Those returning to the home-buying market after several years will be surprised by the baffling array of mortgage products. Choosing the right mortgage is no longer as simple as knowing the difference between a conventional and FHA loan or a fixed rate versus adjustable rate.
On the contrary, specialized products such as the "piggyback" and "interest-only" mortgage are being offered to all segments of the market from the first-time home buyer to the more sophisticated investor.
Many of these products have been developed in response to the demand from home buyers for an affordable mortgage that requires little or no down payment on a home purchase. Other features offer more flexibility to accommodate the lifestyle changes of certain market segments over time. Although this industry shift has accounted for a significant increase in home ownership, what potential pitfalls await home buyers? Is the flexibility worth the risk?
A piggyback loan is a combination of a first and second mortgage closed at the same time. Often involving 100 percent financing, the first mortgage loan can cover 80 percent of the cost of the home with a "piggyback" second mortgage valued at the remaining 20 percent.
The most common type, however, is the 80-10-10 in which the second mortgage product accounts for 10 percent of the purchase price and the borrower invests 10 percent as a down payment on the loan.
Although the second mortgage carries a higher rate than the first mortgage and extends for a shorter term, the advantage of the piggyback mortgage is that the interest expense is potentially tax-deductible while the mortgage insurance payment (typically required for loans exceeding 80 percent of the home's value) is not.
According to a survey by the National Association of Realtors, 25 percent of all home buyers financed 100 percent of the purchase price of their home. Forty-two percent of first-time home buyers bought with no money down.
The popularity of the piggyback loan has been partly fueled by home buyers who want to avoid private mortgage insurance (PMI). PMI is circumvented by keeping the first mortgage amount at 80 percent or less, and taking out a second mortgage for the remainder.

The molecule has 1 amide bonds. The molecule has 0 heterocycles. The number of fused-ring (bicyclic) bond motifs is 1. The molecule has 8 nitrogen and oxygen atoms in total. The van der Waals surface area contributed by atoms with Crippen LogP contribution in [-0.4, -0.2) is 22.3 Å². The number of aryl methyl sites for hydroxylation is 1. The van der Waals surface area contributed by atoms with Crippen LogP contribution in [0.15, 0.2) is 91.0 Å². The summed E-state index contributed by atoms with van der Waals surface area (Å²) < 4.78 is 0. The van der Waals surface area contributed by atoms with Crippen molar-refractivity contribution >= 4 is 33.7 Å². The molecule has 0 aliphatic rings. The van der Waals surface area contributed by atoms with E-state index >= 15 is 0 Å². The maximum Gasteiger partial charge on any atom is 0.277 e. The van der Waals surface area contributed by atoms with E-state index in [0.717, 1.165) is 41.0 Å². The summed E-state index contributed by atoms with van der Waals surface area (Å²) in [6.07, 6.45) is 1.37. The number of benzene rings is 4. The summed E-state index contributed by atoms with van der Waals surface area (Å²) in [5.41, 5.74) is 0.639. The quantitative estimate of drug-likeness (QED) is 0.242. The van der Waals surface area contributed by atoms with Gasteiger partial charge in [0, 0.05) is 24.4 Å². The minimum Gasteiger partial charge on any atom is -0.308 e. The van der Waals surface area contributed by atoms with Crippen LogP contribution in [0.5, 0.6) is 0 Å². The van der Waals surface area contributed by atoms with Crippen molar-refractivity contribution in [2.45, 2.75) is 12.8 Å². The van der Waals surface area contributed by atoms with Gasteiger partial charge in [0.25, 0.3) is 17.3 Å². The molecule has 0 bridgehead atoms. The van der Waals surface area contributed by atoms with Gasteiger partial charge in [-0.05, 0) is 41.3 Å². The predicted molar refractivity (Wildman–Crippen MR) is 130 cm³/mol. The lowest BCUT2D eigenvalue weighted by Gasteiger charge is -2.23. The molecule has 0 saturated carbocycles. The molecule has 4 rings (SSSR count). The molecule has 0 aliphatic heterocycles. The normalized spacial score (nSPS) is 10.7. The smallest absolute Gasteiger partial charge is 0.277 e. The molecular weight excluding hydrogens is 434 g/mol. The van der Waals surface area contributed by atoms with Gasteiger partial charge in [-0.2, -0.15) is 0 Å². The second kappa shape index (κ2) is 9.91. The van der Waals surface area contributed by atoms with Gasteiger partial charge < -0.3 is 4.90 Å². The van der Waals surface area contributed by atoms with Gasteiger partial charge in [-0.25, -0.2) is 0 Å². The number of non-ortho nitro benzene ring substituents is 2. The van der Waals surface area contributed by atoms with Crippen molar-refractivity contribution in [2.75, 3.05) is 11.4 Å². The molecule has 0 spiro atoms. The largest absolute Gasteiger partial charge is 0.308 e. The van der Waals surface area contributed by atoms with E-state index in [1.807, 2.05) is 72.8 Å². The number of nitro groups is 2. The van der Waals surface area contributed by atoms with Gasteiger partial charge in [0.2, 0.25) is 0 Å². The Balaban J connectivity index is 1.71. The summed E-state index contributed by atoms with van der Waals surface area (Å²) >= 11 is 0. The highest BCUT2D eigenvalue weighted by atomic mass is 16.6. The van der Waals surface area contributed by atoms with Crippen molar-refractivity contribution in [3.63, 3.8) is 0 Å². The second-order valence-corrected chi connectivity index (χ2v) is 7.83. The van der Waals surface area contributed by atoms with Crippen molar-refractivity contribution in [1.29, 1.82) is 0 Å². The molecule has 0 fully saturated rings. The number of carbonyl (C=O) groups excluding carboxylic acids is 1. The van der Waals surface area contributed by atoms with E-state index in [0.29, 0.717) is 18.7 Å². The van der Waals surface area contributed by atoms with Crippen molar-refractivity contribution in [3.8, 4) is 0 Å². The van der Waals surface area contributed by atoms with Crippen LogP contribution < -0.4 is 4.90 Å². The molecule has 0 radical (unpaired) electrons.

Piggyback loans have taken 40 percent of the market share from private mortgage insurers. According to Patrick Sinks, executive vice president of Mortgage Guaranty Insurance Corp. (MGIC), home buyers with FICO scores of 770 or higher account for 80 percent of the lost volume. These borrowers are considered to be the most desirable market segment.
Mortgage insurers are fighting back by pushing to make PMI tax deductible for families earning up to $100,000 by developing new products and by urging home buyers to compare the advantages and disadvantages of financing with a piggyback loan versus a PMI loan.
In response to the piggyback loan boom, MGIC developed its SingleFile lender-paid mortgage insurance product. Instead of the borrower paying PMI, the lender pays the mortgage insurance premium, but charges the borrower for this expense either in the form of a higher interest rate on the mortgage loan, a mortgage origination fee or a combination of both. When the lender charges a higher rate to cover the mortgage insurance premium, it is recast into a tax-deductible interest expense for the borrower.
SingleFile is cheaper than other mortgage insurance because it is a low-risk product offered to borrowers who have excellent credit. Eligibility requirements include a 700 credit score or higher and a total debt-to-income ratio of 45 percent or less. The discounted, lender-paid mortgage insurance premium is 40 to 65 percent less than regular borrower-paid insurance.
One of the fastest growing adjustable-rate products in the last two years is the interest-only mortgage. As the name implies, interest-only mortgages allow the borrower to pay only interest on the mortgage in monthly payments for a fixed term of usually five to 10 years. At the end of the fixed period, the loan is fully amortized over the remaining term of the loan.
Historically the interest-only mortgage has been considered a product for savvy, wealthy borrowers who prefer to use the principal portion of their payment for more lucrative investments, such as the stock market. It also provides flexibility for individuals with cyclical income (commissions, for example) who can make lower payments during the lean months and repay principal when their incomes are higher. Another good fit is with young professionals who want to leverage future income potential for a larger home today.